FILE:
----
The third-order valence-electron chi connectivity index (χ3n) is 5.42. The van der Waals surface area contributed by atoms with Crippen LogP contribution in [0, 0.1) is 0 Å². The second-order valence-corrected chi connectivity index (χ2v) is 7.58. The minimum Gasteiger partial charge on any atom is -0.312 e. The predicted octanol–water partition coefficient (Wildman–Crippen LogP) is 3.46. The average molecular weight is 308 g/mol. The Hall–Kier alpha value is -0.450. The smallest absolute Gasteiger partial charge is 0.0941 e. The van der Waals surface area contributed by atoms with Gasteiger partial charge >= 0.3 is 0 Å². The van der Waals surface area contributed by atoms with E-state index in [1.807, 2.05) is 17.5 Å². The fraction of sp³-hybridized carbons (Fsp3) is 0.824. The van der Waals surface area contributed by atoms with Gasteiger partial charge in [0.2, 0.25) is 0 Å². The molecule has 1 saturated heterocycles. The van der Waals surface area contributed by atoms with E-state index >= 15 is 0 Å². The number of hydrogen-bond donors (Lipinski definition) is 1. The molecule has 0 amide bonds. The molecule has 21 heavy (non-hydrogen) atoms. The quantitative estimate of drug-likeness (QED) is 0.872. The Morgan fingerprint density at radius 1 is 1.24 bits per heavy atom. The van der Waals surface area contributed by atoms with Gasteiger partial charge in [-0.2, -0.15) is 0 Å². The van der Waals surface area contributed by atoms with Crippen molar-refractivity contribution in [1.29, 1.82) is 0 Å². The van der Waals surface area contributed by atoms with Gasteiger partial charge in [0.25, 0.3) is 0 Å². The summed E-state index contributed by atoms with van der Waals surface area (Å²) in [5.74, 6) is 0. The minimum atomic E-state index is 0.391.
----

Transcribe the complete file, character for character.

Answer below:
The third-order valence-electron chi connectivity index (χ3n) is 5.42. The van der Waals surface area contributed by atoms with Crippen LogP contribution in [0, 0.1) is 0 Å². The second-order valence-corrected chi connectivity index (χ2v) is 7.58. The minimum Gasteiger partial charge on any atom is -0.312 e. The predicted octanol–water partition coefficient (Wildman–Crippen LogP) is 3.46. The average molecular weight is 308 g/mol. The Hall–Kier alpha value is -0.450. The smallest absolute Gasteiger partial charge is 0.0941 e. The van der Waals surface area contributed by atoms with Gasteiger partial charge >= 0.3 is 0 Å². The van der Waals surface area contributed by atoms with E-state index in [1.807, 2.05) is 17.5 Å². The fraction of sp³-hybridized carbons (Fsp3) is 0.824. The van der Waals surface area contributed by atoms with Gasteiger partial charge in [0.2, 0.25) is 0 Å². The molecule has 1 saturated heterocycles. The van der Waals surface area contributed by atoms with E-state index >= 15 is 0 Å². The number of hydrogen-bond donors (Lipinski definition) is 1. The molecule has 0 amide bonds. The molecule has 21 heavy (non-hydrogen) atoms. The quantitative estimate of drug-likeness (QED) is 0.872. The Morgan fingerprint density at radius 1 is 1.24 bits per heavy atom. The van der Waals surface area contributed by atoms with Gasteiger partial charge in [-0.2, -0.15) is 0 Å². The van der Waals surface area contributed by atoms with Crippen molar-refractivity contribution in [1.29, 1.82) is 0 Å². The van der Waals surface area contributed by atoms with Gasteiger partial charge in [0.25, 0.3) is 0 Å². The summed E-state index contributed by atoms with van der Waals surface area (Å²) in [5.74, 6) is 0. The minimum atomic E-state index is 0.391.